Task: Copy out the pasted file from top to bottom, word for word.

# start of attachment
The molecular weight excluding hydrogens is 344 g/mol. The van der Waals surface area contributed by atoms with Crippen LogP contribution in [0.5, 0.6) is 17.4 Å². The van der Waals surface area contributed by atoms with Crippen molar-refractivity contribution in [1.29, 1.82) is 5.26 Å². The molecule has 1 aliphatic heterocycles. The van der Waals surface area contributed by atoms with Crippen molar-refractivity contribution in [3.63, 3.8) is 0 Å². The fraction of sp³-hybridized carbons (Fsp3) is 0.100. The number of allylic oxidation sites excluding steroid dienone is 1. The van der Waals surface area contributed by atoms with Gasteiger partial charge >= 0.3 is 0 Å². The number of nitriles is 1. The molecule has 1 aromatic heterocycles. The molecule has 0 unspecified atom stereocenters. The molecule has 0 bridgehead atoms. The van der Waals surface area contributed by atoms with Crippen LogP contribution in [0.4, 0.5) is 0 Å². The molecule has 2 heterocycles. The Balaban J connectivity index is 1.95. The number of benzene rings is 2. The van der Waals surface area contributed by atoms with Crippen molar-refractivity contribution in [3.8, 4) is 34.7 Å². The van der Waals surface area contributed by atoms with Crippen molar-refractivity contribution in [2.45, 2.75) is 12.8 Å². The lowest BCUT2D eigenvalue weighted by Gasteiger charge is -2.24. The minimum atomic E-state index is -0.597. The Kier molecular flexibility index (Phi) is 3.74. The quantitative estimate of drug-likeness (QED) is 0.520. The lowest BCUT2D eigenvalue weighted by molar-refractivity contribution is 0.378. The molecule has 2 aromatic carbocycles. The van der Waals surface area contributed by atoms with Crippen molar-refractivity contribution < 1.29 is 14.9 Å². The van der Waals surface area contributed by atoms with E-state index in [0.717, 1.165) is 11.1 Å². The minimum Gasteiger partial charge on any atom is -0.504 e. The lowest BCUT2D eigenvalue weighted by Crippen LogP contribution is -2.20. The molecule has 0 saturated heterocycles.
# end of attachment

The molecular weight excluding hydrogens is 344 g/mol. The van der Waals surface area contributed by atoms with Crippen LogP contribution in [0.5, 0.6) is 17.4 Å². The van der Waals surface area contributed by atoms with Crippen molar-refractivity contribution in [1.29, 1.82) is 5.26 Å². The molecule has 1 aliphatic heterocycles. The van der Waals surface area contributed by atoms with Crippen molar-refractivity contribution in [3.63, 3.8) is 0 Å². The fraction of sp³-hybridized carbons (Fsp3) is 0.100. The number of allylic oxidation sites excluding steroid dienone is 1. The van der Waals surface area contributed by atoms with Gasteiger partial charge >= 0.3 is 0 Å². The number of nitriles is 1. The molecule has 1 aromatic heterocycles. The molecule has 0 unspecified atom stereocenters. The molecule has 0 bridgehead atoms. The van der Waals surface area contributed by atoms with Crippen LogP contribution in [0.4, 0.5) is 0 Å². The molecule has 2 heterocycles. The Balaban J connectivity index is 1.95. The number of benzene rings is 2. The van der Waals surface area contributed by atoms with Crippen molar-refractivity contribution in [3.8, 4) is 34.7 Å². The van der Waals surface area contributed by atoms with Crippen molar-refractivity contribution in [2.45, 2.75) is 12.8 Å². The lowest BCUT2D eigenvalue weighted by Gasteiger charge is -2.24. The minimum atomic E-state index is -0.597. The Kier molecular flexibility index (Phi) is 3.74. The quantitative estimate of drug-likeness (QED) is 0.520. The lowest BCUT2D eigenvalue weighted by molar-refractivity contribution is 0.378. The molecule has 2 aromatic carbocycles. The van der Waals surface area contributed by atoms with Crippen molar-refractivity contribution < 1.29 is 14.9 Å². The van der Waals surface area contributed by atoms with E-state index in [0.717, 1.165) is 11.1 Å². The minimum Gasteiger partial charge on any atom is -0.504 e. The lowest BCUT2D eigenvalue weighted by Crippen LogP contribution is -2.20. The molecule has 0 saturated heterocycles.